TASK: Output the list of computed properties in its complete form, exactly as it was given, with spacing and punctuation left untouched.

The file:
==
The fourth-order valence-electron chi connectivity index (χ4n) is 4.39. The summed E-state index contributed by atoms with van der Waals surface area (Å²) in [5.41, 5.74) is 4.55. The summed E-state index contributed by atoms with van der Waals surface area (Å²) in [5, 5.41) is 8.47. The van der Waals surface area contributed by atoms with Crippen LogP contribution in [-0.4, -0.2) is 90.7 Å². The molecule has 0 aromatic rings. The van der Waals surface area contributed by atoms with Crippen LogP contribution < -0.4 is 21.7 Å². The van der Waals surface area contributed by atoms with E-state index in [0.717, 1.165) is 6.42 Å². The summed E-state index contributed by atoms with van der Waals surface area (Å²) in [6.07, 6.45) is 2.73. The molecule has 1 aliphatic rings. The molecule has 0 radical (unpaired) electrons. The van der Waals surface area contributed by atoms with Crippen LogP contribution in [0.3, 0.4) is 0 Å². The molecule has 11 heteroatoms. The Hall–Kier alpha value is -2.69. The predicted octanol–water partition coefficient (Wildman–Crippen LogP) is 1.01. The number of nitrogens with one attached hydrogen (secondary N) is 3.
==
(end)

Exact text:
The fourth-order valence-electron chi connectivity index (χ4n) is 4.39. The summed E-state index contributed by atoms with van der Waals surface area (Å²) in [5.41, 5.74) is 4.55. The summed E-state index contributed by atoms with van der Waals surface area (Å²) in [5, 5.41) is 8.47. The van der Waals surface area contributed by atoms with Crippen LogP contribution in [-0.4, -0.2) is 90.7 Å². The molecule has 0 aromatic rings. The van der Waals surface area contributed by atoms with Crippen LogP contribution < -0.4 is 21.7 Å². The van der Waals surface area contributed by atoms with E-state index in [0.717, 1.165) is 6.42 Å². The summed E-state index contributed by atoms with van der Waals surface area (Å²) in [6.07, 6.45) is 2.73. The molecule has 1 aliphatic rings. The molecule has 0 radical (unpaired) electrons. The van der Waals surface area contributed by atoms with Crippen LogP contribution in [0.3, 0.4) is 0 Å². The molecule has 11 heteroatoms. The Hall–Kier alpha value is -2.69. The predicted octanol–water partition coefficient (Wildman–Crippen LogP) is 1.01. The number of nitrogens with one attached hydrogen (secondary N) is 3.